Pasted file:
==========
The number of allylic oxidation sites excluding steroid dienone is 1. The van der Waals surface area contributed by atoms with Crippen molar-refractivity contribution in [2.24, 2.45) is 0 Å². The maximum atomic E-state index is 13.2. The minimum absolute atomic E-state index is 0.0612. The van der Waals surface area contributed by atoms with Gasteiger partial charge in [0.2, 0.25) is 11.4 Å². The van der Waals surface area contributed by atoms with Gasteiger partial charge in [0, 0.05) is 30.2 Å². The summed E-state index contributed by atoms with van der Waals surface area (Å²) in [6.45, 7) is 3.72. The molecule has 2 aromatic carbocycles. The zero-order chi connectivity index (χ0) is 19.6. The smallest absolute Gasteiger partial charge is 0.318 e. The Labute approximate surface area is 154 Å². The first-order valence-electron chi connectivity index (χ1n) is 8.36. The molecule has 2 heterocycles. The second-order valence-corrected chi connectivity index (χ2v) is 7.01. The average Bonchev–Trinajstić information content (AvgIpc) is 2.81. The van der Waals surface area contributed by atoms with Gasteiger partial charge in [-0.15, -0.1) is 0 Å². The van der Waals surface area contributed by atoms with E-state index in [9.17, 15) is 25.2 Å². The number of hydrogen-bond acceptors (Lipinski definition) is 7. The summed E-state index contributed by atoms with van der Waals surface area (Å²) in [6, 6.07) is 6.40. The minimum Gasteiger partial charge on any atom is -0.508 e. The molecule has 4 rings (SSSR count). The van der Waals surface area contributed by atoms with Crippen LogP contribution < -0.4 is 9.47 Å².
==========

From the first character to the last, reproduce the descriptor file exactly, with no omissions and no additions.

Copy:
The number of allylic oxidation sites excluding steroid dienone is 1. The van der Waals surface area contributed by atoms with Crippen molar-refractivity contribution in [2.24, 2.45) is 0 Å². The maximum atomic E-state index is 13.2. The minimum absolute atomic E-state index is 0.0612. The van der Waals surface area contributed by atoms with Gasteiger partial charge in [0.2, 0.25) is 11.4 Å². The van der Waals surface area contributed by atoms with Gasteiger partial charge in [0, 0.05) is 30.2 Å². The summed E-state index contributed by atoms with van der Waals surface area (Å²) in [6.45, 7) is 3.72. The molecule has 2 aromatic carbocycles. The zero-order chi connectivity index (χ0) is 19.6. The smallest absolute Gasteiger partial charge is 0.318 e. The Labute approximate surface area is 154 Å². The first-order valence-electron chi connectivity index (χ1n) is 8.36. The molecule has 2 heterocycles. The second-order valence-corrected chi connectivity index (χ2v) is 7.01. The average Bonchev–Trinajstić information content (AvgIpc) is 2.81. The van der Waals surface area contributed by atoms with Gasteiger partial charge in [-0.15, -0.1) is 0 Å². The van der Waals surface area contributed by atoms with E-state index in [9.17, 15) is 25.2 Å². The number of hydrogen-bond acceptors (Lipinski definition) is 7. The summed E-state index contributed by atoms with van der Waals surface area (Å²) in [6, 6.07) is 6.40. The minimum Gasteiger partial charge on any atom is -0.508 e. The molecule has 4 rings (SSSR count). The van der Waals surface area contributed by atoms with Crippen LogP contribution < -0.4 is 9.47 Å².